country indulge people of our religious
mode of thinking." " If I had it in my
power," replied the justice, " I would
have your hat nailed to your head."
" I thought," rejoined the Quaker, dryly,
" that thou hadst given over the trade
of driving nails."
"Honor and Fame from no Condition
AN American President, when asked
what was his coat-of-arms, remember-
ing that he had been a hewer of wood
in his youth, replied : " A pair of shirt
sleeves ! "
Lord Tenterden was proud to point
out to his son the shop in which his
father had shaved for a penny.
A French doctor once taunted Flei-
chier, Bishop of Nismes, who had been
a tallow chandler in Ms youth, with
the meanness of his origin, to which
Fleichier replied : " IS. you had been born
in the same condition that I was, you
would still have been but a dipper of
A distinguished man, once a fiddler,
being reproached because of his voca-
tion, replied : " Did I not fiddle well f "
Per contra: a wealthy but stupid
English dyer, having gained his money
by honest chimney sweeping, and on
this account feeling ashamed of chim-
neys, built his house without one, send-
ing all his smoke into the shaft of his
Butcher's Blue Blouse or Frock.
THE custom is almost universal in
England and the same may be said to
apply in a good degree to America,
excepting that white is also extensively
worn for butchers to wear a blouse or
frock of a blue color ; a color or custom
so common as to form a distinctive
mark of the trade a sort of uniform.
The explanation of this custom is, that
a blue dress does not show stains of
blood, inasmuch as blood, when dry,
becomes of a somewhat bluish color.
Shoemaker Determined to Benefit the
SHOEMAKERS have in all ages been a
somewhat remarkable class of men.
Meditative and energetic, as it would
appear, from the nature of their profes-
sion, they have at various times distin-
guished themselves as patriots, men of
letters, and other high callings. Nu-
merous examples are related of indi-
viduals who have thus imparted a gloss
to the " gentle craft " as shoemaking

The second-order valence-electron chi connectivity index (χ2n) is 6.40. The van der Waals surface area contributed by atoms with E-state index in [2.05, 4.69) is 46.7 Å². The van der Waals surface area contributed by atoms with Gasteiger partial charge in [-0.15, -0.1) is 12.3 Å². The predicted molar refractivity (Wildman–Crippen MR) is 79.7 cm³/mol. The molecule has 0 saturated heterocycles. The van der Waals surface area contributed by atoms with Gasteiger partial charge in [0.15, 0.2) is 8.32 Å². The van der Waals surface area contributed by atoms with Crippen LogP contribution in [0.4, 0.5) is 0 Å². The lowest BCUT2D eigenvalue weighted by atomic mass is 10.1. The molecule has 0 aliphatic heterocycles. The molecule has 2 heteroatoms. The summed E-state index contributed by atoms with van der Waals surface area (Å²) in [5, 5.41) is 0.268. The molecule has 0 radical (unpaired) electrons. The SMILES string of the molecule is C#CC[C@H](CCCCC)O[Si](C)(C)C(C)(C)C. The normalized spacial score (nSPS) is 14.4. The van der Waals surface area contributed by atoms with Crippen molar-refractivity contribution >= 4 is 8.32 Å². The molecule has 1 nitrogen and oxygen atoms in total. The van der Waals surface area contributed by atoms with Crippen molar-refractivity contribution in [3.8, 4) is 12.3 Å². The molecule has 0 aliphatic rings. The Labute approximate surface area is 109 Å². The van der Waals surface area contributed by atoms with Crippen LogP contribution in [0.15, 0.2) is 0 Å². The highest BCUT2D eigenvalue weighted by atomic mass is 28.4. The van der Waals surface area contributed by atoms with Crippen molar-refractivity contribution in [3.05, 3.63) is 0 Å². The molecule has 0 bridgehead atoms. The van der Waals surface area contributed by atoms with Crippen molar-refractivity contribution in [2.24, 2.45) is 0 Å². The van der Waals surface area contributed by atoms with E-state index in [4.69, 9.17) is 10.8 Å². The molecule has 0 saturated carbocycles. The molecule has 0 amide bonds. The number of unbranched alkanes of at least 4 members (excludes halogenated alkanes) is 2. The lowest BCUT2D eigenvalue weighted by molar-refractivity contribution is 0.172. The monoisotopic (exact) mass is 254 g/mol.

has been called, since the days of the
Timothy Bennett, a shoemaker, re-
sided in the village of Hampton-Wick,
near Richmond, in Surrey. The first
passage from this village to Kingston-
upon-Thames, through Bushy Park (a
royal demesne), had been for many
years shut up from the public. This
honest shoemaker, " unwilling " as he
said "to leave the world any worse
than he found it," consulted a lawyer
upon the practicability of recovering
this road, and the probable expense of
a legal process : u I have seven hun-
dred pounds," said he, " which I should
be willing to bestow upon this attempt.
It is all I have, and has been saved
through a long course of honest in-
The lawyer informed him that no
such sum would be necessary to pro-
duce this result; and Timothy deter-
mined accordingly to proceed with
vigor in the prosecution of this public
claim. In the meantime, Lord Halifax,
ranger of Bushy Park, was made ac-
OCCUPATIONS AUXILIARY TO COMMERCE.
quainted with his intentions, and sent
for him : " Who are you, sir," inquired
his lordship, " that has the assurance
to meddle in this affair ? "
"My name, my lord, is Timothy
Bennett, shoemaker, of Hampton- Wick.
I remember, an't please your lordship,
when I was a young man, of seeing,
while sitting at iny work, the people
cheerfully pass by to Kingston market ;
but now, my lord, they are forced to go
round about, through a hot sandy road,
ready to faint beneath their burdens,
and I am unwilling (it was his favor-
ite expression) to leave the world any
worse than I found it. This, my lord,
I humbly represent, is the reason of my
" Begone ; you are an impertinent
fellow ! you are an impertinent fel-
low ! " However, upon more mature
reflection, being convinced of the equi-
ty of the claim, and anticipating the
ignominy of defeat " Lord Halifax,
the nobleman, non-suited by Timothy
Bennett, the shoemaker " he desisted
from his opposition, and opened the